13 Apr VEGETABLES
Vegetables are certain parts of plants that are consumed by humans as food as part of a savory meal – Wikipedia.
Most vegetables are grown all over the world as climate permits, and crops may be cultivated in protected environments in less suitable locations. China is the largest producer of vegetables and global trade in agricultural products allows consumers to purchase vegetables grown in faraway countries. The scale of production varies from subsistence farmers supplying the needs of their family for food, to agribusinesses with vast acreages of single-product crops. Depending on the type of vegetable concerned, harvesting the crop is followed by grading, storing, processing, and marketing.
Vegetables can be eaten either raw or cooked and play an important role in human nutrition, being mostly low in fat and carbohydrates, but high in vitamins, minerals and dietary fiber. Many nutritionists encourage people to consume plenty of fruit and vegetables, five or more portions a day often being recommended.
Vegetables can be categorized into Leafy and salad vegetables (Water spinach, Cabbage, Spinach, Pumpkin leaves, etc), Fruits (Pumpkin, Tomato, Avocado, Cucumber, Pineapple, etc), Flowers & Flower Buds (Cauliflower, Broccoli, etc), Podded Vegetables (Okra, Soybean, Pea, etc), Stem and Bulb Vegetables (Garlic, Celery, Onion, etc), Root & Tuberous Vegetables (Beetroot, Carrot, Cassava, Ginger, Potato, Carrot, Turmeric, Tunip, Tigernut, Yam), Sea Vegetables (Sea Grape, Sea Lettuce, etc).
- Most vegetables are naturally low in fat and calories. None have cholesterol. (Sauces or seasonings may add fat, calories, and/or cholesterol.)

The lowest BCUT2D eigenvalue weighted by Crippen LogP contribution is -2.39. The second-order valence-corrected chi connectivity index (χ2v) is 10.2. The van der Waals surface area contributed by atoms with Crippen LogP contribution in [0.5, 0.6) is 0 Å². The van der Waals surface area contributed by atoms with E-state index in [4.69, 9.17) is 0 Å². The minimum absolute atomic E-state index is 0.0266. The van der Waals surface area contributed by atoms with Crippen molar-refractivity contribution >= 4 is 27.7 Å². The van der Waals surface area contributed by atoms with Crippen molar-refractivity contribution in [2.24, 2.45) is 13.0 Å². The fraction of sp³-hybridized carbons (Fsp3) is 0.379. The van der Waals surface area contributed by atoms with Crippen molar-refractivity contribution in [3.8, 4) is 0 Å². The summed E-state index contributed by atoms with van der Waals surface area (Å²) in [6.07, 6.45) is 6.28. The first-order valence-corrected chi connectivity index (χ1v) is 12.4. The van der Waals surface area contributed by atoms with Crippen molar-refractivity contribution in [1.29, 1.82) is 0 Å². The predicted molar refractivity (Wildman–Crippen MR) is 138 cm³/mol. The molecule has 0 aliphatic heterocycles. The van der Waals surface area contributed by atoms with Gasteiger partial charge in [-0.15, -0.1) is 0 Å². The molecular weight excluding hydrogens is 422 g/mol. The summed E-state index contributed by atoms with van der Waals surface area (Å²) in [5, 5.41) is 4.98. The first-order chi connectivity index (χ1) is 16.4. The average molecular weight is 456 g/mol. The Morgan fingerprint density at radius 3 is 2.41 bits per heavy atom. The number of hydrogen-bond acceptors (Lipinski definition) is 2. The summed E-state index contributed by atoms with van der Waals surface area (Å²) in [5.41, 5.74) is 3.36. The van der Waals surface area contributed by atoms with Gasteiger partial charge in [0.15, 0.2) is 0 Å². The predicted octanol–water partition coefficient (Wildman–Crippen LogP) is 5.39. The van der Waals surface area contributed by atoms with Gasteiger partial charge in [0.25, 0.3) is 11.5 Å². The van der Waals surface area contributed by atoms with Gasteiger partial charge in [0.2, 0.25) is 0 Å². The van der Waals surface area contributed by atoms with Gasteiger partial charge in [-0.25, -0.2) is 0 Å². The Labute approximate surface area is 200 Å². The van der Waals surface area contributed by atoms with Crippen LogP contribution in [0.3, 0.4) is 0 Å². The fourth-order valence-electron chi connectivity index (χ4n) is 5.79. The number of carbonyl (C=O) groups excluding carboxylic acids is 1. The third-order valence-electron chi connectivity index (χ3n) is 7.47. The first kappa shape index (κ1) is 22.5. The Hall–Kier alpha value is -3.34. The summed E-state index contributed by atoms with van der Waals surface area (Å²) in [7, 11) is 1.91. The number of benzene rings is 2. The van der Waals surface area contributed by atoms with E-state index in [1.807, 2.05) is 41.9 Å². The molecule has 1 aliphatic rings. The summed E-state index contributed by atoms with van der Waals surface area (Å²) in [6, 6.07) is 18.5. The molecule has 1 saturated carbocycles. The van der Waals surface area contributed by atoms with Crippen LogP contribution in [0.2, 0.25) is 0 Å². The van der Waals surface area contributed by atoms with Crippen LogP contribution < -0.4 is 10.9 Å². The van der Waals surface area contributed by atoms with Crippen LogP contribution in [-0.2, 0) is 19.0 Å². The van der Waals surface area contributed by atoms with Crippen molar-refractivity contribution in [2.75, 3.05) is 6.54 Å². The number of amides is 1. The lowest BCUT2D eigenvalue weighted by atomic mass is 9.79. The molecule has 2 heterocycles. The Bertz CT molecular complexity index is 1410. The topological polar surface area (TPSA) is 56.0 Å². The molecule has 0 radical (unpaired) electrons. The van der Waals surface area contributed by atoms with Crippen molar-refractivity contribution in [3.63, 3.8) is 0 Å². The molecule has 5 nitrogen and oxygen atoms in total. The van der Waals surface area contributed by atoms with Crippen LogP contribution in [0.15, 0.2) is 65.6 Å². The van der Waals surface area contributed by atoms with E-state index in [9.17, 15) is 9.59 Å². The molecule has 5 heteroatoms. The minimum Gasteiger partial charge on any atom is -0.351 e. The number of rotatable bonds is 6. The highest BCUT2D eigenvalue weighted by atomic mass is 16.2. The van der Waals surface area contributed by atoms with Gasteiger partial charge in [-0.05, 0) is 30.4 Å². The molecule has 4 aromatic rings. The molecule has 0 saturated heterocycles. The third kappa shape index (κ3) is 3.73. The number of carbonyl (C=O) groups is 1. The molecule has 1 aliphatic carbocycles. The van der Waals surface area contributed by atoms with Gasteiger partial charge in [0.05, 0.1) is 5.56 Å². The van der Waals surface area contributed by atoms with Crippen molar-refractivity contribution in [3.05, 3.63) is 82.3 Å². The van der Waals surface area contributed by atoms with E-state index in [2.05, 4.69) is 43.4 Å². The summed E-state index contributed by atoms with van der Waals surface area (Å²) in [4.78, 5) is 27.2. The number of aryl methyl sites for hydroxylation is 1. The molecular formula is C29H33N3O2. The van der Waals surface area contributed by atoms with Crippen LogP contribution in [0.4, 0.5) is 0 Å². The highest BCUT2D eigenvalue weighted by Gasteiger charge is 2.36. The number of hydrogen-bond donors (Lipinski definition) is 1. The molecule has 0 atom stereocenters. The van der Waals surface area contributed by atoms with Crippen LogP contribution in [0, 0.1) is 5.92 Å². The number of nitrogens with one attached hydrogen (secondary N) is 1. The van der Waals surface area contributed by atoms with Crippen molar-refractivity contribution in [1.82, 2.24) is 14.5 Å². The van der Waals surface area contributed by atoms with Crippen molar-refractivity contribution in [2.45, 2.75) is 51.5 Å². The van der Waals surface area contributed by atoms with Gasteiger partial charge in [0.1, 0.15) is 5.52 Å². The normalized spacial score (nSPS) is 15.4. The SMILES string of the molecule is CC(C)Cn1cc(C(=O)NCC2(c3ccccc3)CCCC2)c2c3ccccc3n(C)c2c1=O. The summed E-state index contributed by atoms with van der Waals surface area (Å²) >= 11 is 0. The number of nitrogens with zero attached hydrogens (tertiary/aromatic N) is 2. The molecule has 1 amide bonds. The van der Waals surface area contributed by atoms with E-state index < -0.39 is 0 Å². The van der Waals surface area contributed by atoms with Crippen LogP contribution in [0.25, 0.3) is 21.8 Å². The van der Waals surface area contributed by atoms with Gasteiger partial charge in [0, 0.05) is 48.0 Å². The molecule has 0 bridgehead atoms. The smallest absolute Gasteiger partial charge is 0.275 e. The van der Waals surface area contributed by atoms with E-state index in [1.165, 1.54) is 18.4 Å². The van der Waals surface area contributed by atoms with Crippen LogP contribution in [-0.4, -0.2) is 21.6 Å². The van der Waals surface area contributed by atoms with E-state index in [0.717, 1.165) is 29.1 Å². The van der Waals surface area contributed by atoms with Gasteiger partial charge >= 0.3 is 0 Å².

- Vegetables are important sources of many nutrients, including potassium, dietary fiber, folate (folic acid), vitamin A, and vitamin C.
- Diets rich in potassium may help to maintain healthy blood pressure. Vegetable sources of potassium include sweet potatoes, white potatoes, white beans, tomato products (paste, sauce, and juice), beet greens, soybeans, lima beans, spinach, lentils, and kidney beans.
- Dietary fiber from vegetables, as part of an overall healthy diet, helps reduce blood cholesterol levels and may lower risk of heart disease. Fiber is important for proper bowel function. It helps reduce constipation and diverticulosis. Fiber-containing foods such as vegetables help provide a feeling of fullness with fewer calories.
- Folate (folic acid) helps the body form red blood cells. Women of childbearing age who may become pregnant should consume adequate folate from foods, and in addition 400 mcg of synthetic folic acid from fortified foods or supplements. This reduces the risk of neural tube defects, spina bifida, and anencephaly during fetal development.
- Vitamin A keeps eyes and skin healthy and helps to protect against infections.
- Vitamin C helps heal cuts and wounds and keeps teeth and gums healthy. Vitamin C aids in iron absorption.
- Eating a diet rich in vegetables and fruits as part of an overall healthy diet may reduce risk for heart disease, including heart attack and stroke.
- Eating a diet rich in some vegetables and fruits as part of an overall healthy diet may protect against certain types of cancers.
- Diets rich in foods containing fiber, such as some vegetables and fruits, may reduce the risk of heart disease, obesity, and type 2 diabetes.
- Eating vegetables and fruits rich in potassium as part of an overall healthy diet may lower blood pressure, and may also reduce the risk of developing kidney stones and help to decrease bone loss.
- Eating foods such as vegetables that are lower in calories per cup instead of some other higher-calorie food may be useful in helping to lower calorie intake.
On the YFarm Pilot Farms we have Pumpkin Leaves popularly known as Ugwu and Water leaf blooming and ready for consumption!
How often do you eat vegetables? Vegetables should be part of our everyday meal for a health balanced diet. Start a vegetable meal plan today and let your body thank you.
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